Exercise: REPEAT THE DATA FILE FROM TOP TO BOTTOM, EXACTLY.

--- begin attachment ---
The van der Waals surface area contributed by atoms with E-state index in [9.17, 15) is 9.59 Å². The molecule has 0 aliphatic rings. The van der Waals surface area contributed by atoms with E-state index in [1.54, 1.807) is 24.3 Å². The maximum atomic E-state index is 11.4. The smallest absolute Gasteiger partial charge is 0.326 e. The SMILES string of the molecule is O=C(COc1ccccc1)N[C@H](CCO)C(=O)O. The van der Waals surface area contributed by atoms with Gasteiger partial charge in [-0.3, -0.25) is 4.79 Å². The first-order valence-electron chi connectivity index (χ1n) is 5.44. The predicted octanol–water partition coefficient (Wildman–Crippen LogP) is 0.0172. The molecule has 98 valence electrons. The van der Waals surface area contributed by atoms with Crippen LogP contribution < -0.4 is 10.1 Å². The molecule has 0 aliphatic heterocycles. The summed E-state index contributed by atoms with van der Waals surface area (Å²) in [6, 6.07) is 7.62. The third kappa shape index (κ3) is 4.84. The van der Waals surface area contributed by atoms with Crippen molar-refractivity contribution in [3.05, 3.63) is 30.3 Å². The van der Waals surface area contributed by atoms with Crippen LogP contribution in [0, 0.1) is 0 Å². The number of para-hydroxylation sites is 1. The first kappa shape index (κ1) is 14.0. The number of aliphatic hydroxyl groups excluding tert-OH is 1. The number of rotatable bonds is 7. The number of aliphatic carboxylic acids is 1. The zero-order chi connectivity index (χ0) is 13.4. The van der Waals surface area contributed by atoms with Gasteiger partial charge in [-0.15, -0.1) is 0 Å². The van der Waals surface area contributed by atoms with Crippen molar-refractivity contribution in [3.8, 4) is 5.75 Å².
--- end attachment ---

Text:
The van der Waals surface area contributed by atoms with E-state index in [9.17, 15) is 9.59 Å². The molecule has 0 aliphatic rings. The van der Waals surface area contributed by atoms with E-state index in [1.54, 1.807) is 24.3 Å². The maximum atomic E-state index is 11.4. The smallest absolute Gasteiger partial charge is 0.326 e. The SMILES string of the molecule is O=C(COc1ccccc1)N[C@H](CCO)C(=O)O. The van der Waals surface area contributed by atoms with Gasteiger partial charge in [-0.3, -0.25) is 4.79 Å². The first-order valence-electron chi connectivity index (χ1n) is 5.44. The predicted octanol–water partition coefficient (Wildman–Crippen LogP) is 0.0172. The molecule has 98 valence electrons. The van der Waals surface area contributed by atoms with Crippen LogP contribution < -0.4 is 10.1 Å². The molecule has 0 aliphatic heterocycles. The summed E-state index contributed by atoms with van der Waals surface area (Å²) in [6, 6.07) is 7.62. The third kappa shape index (κ3) is 4.84. The van der Waals surface area contributed by atoms with Crippen molar-refractivity contribution in [3.05, 3.63) is 30.3 Å². The van der Waals surface area contributed by atoms with Crippen LogP contribution in [0, 0.1) is 0 Å². The number of para-hydroxylation sites is 1. The first kappa shape index (κ1) is 14.0. The number of aliphatic hydroxyl groups excluding tert-OH is 1. The number of rotatable bonds is 7. The number of aliphatic carboxylic acids is 1. The zero-order chi connectivity index (χ0) is 13.4. The van der Waals surface area contributed by atoms with Gasteiger partial charge in [-0.15, -0.1) is 0 Å². The van der Waals surface area contributed by atoms with Crippen molar-refractivity contribution in [3.8, 4) is 5.75 Å².